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Year : 2019  |  Volume : 67  |  Issue : 2  |  Page : 611--612

Eight-and-a-half syndrome: A rare neuro-ophthalmologic syndrome of pontine infarction

Jaslovleen Kaur, Birinder S Paul, Gagandeep Singh 
 Department of Neurology, Dayanand Medical College and Hospital, Ludhiana, Punjab, India

Correspondence Address:
Dr. Jaslovleen Kaur
Department of Neurology, Dayanand Medical College and Hospital, Tagore Lines, Ludhiana - 141 001, Punjab
India




How to cite this article:
Kaur J, Paul BS, Singh G. Eight-and-a-half syndrome: A rare neuro-ophthalmologic syndrome of pontine infarction.Neurol India 2019;67:611-612


How to cite this URL:
Kaur J, Paul BS, Singh G. Eight-and-a-half syndrome: A rare neuro-ophthalmologic syndrome of pontine infarction. Neurol India [serial online] 2019 [cited 2019 Jun 16 ];67:611-612
Available from: http://www.neurologyindia.com/text.asp?2019/67/2/611/257993


Full Text



Eight-and-a-half syndrome includes ipsilateral VIth and VIIth nerve palsy, inter-nuclear ophthalmoplegia, and ipsilateral gaze paralysis.[1] The most common etiologies are brain stem infarcts/hemorrhage, multiple sclerosis/brainstem demyelination, brain stem tumors, and arteriovenous malformations.[2] We report a case of a 55-year old female patient who presented with an eight-and-a-half syndrome due to lacunar pontine infarction.

A 55-year old female patient with a history of uncontrolled diabetes mellitus presented with a 2-day history of sudden onset vomiting followed by blurring of vision and abnormal sensation on the left side of the face. Examination revealed loss of nasolabial fold and reduced left palpebral fissure, suggesting a left lower motor neuron type VIIth nerve weakness. Further eye examination suggested a total left horizontal gaze paresis with partial right horizontal gaze paresis with limitation of adduction of the right eye suggestive of horizontal one-and-a-half syndrome. Vertical ocular movements from the primary position were normal [Figure 1].{Figure 1}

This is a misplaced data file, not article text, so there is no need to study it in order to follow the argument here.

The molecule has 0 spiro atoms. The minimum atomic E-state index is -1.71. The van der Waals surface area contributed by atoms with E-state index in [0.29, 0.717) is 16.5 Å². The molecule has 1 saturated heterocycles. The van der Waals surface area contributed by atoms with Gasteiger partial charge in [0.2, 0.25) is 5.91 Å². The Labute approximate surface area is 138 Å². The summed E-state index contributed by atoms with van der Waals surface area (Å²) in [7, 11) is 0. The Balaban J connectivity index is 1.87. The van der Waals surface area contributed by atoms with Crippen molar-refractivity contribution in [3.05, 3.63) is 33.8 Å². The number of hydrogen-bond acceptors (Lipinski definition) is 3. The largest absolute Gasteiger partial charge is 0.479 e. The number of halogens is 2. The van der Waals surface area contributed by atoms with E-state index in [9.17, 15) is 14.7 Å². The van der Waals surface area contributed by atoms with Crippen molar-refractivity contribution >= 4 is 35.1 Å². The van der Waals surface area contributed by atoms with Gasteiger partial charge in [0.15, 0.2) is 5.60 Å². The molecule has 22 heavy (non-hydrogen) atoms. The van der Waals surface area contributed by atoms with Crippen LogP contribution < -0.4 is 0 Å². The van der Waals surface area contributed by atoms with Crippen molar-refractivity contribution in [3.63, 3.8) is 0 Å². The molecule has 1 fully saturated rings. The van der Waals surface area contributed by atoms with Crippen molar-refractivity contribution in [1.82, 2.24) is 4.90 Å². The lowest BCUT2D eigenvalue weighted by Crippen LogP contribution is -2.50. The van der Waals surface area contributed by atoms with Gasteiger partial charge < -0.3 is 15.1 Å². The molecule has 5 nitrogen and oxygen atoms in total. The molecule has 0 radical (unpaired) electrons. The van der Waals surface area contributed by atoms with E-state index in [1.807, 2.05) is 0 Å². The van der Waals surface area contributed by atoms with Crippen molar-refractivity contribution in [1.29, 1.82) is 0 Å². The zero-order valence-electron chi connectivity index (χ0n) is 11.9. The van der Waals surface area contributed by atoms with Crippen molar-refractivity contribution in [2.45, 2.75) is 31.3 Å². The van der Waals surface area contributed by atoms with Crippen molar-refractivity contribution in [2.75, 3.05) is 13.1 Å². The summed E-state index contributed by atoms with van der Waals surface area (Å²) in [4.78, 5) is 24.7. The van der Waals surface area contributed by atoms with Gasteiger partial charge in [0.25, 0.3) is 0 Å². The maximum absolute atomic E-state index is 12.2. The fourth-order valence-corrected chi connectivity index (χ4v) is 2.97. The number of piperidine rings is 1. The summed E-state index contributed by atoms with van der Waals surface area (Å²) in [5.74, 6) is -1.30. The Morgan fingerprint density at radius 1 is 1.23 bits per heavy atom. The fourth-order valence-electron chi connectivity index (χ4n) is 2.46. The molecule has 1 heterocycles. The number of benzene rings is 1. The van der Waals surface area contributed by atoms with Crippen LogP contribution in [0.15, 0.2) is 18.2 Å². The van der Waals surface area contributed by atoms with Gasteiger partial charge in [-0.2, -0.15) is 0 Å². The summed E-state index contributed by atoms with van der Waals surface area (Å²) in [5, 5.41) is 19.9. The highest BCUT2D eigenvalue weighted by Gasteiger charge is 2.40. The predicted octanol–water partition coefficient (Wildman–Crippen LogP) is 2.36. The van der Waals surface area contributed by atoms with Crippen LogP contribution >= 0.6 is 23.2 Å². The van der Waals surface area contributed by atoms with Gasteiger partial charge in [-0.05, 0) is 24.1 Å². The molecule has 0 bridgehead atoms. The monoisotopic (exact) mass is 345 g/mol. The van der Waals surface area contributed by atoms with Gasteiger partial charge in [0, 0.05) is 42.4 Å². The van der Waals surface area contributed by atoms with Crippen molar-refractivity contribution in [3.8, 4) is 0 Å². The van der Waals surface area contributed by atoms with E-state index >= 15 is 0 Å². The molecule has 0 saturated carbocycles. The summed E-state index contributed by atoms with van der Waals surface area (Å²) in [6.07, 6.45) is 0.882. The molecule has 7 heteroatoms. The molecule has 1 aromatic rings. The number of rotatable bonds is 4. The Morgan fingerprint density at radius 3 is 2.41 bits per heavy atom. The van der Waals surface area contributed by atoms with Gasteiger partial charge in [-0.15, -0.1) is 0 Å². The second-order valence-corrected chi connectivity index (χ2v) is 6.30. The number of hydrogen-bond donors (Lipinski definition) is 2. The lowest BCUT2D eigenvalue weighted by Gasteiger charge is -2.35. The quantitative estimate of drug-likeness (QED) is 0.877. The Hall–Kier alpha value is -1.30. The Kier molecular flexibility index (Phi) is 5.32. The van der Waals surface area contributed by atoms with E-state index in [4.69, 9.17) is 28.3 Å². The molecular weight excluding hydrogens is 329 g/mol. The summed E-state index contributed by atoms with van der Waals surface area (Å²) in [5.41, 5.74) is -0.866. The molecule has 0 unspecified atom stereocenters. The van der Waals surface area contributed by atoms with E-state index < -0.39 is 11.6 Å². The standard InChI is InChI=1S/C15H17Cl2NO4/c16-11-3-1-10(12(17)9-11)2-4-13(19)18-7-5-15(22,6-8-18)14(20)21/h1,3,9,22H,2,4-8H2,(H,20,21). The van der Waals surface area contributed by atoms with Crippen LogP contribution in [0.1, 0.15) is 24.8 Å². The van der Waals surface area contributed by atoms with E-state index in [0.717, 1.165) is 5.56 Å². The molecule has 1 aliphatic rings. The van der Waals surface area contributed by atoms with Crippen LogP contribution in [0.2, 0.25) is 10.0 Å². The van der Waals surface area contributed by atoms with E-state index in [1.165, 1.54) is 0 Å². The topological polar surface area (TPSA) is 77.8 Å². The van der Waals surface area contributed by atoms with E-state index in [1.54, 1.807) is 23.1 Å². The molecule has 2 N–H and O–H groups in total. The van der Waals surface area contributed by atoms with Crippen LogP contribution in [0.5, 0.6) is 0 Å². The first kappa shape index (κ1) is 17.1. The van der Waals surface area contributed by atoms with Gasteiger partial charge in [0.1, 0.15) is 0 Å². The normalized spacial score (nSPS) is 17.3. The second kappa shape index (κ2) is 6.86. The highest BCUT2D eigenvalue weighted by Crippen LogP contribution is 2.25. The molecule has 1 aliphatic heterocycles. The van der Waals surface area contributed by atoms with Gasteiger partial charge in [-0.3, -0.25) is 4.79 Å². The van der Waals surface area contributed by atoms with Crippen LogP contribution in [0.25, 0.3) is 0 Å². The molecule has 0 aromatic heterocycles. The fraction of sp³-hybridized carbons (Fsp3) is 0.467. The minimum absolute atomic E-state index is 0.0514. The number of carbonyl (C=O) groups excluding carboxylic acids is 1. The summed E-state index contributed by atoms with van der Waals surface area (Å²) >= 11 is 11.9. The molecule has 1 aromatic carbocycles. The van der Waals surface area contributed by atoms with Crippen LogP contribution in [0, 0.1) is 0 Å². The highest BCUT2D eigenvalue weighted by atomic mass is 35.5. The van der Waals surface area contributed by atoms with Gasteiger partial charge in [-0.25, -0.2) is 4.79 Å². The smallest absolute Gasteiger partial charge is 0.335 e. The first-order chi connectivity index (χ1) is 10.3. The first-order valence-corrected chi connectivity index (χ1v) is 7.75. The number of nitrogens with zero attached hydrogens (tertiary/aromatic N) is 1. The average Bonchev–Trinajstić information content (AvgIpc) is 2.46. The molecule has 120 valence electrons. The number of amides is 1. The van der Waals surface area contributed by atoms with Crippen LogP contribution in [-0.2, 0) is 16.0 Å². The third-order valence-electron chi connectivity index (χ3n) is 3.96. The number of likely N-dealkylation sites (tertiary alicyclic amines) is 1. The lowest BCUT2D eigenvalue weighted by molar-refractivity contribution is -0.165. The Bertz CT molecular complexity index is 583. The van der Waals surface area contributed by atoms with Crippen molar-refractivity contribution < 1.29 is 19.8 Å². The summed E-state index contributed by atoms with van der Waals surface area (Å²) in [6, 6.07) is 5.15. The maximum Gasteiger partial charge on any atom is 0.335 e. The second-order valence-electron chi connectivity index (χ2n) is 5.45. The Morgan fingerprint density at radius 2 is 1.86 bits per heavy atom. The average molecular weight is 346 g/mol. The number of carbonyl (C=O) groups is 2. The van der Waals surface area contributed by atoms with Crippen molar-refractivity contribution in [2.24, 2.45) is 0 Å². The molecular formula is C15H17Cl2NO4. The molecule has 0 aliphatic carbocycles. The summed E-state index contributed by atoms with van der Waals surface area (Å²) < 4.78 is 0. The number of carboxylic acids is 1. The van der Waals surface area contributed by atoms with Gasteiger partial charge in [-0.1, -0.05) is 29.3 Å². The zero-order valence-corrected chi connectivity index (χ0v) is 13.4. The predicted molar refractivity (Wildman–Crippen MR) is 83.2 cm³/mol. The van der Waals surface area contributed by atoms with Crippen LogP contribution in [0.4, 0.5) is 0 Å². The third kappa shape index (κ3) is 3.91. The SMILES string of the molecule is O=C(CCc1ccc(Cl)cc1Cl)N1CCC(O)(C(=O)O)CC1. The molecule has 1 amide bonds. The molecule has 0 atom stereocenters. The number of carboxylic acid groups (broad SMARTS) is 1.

Her initial investigations, complete blood profile, serum electrolytes, and liver profile were normal. Cranial magnetic resonance imaging (MRI) showed a left paramedian tegmental pontine lesion. Magnetic resonance angiography of the intracranial vasculature was normal. The infarct was thus localized to the lower pontine tegmental area due to occlusion of the right paramedian pontine perforators [Figure 2].{Figure 2}

We present this case to put forward the fact that eye movement abnormalities can have interesting presentations with lacunar infarcts being one of the rare causes.

Declaration of patient consent

The authors certify that they have obtained all appropriate patient consent forms. In the form the patient(s) has/have given his/her/their consent for his/her/their images and other clinical information to be reported in the journal. The patients understand that their names and initials will not be published and due efforts will be made to conceal their identity, but anonymity cannot be guaranteed.

Financial support and sponsorship

Nil.

Conflicts of interest

There are no conflicts of interest.

References

1Sarwal A, Garewal M, Sahota S, Sivaraman M. Eight-and-a-half syndrome. J Neuroimaging 2009;19:288-90.
2Felicio AC, Bichuetti DB, Marin LF. Bilateral horizontal gaze palsy with unilateral peripheral facial paralysis caused by pontine tegmentum infarction. J Stroke Cerebrovasc Dis 2009;18:244-6.